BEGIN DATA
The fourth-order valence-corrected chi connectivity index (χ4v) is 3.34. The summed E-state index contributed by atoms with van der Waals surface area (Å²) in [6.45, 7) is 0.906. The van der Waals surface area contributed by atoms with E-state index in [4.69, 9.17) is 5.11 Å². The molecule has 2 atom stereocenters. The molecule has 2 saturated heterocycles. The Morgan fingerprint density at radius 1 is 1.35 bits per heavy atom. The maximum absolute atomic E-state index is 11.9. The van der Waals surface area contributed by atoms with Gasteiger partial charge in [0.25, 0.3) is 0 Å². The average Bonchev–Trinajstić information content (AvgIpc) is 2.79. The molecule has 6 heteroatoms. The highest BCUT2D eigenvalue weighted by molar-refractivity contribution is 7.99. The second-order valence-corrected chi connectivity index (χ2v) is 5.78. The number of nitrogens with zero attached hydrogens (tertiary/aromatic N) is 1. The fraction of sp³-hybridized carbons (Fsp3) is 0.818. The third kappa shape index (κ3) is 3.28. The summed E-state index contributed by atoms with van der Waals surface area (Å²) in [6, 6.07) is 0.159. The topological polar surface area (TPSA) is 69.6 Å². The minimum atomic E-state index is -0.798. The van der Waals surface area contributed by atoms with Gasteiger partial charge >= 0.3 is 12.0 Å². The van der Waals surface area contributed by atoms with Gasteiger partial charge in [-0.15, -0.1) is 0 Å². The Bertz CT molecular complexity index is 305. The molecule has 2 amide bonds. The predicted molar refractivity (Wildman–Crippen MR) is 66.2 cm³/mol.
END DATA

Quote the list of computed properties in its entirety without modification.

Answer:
The fourth-order valence-corrected chi connectivity index (χ4v) is 3.34. The summed E-state index contributed by atoms with van der Waals surface area (Å²) in [6.45, 7) is 0.906. The van der Waals surface area contributed by atoms with E-state index in [4.69, 9.17) is 5.11 Å². The molecule has 2 atom stereocenters. The molecule has 2 saturated heterocycles. The Morgan fingerprint density at radius 1 is 1.35 bits per heavy atom. The maximum absolute atomic E-state index is 11.9. The van der Waals surface area contributed by atoms with Gasteiger partial charge in [0.25, 0.3) is 0 Å². The average Bonchev–Trinajstić information content (AvgIpc) is 2.79. The molecule has 6 heteroatoms. The highest BCUT2D eigenvalue weighted by molar-refractivity contribution is 7.99. The second-order valence-corrected chi connectivity index (χ2v) is 5.78. The number of nitrogens with zero attached hydrogens (tertiary/aromatic N) is 1. The fraction of sp³-hybridized carbons (Fsp3) is 0.818. The third kappa shape index (κ3) is 3.28. The summed E-state index contributed by atoms with van der Waals surface area (Å²) in [6, 6.07) is 0.159. The topological polar surface area (TPSA) is 69.6 Å². The minimum atomic E-state index is -0.798. The van der Waals surface area contributed by atoms with Gasteiger partial charge >= 0.3 is 12.0 Å². The van der Waals surface area contributed by atoms with Gasteiger partial charge in [-0.15, -0.1) is 0 Å². The Bertz CT molecular complexity index is 305. The molecule has 2 amide bonds. The predicted molar refractivity (Wildman–Crippen MR) is 66.2 cm³/mol.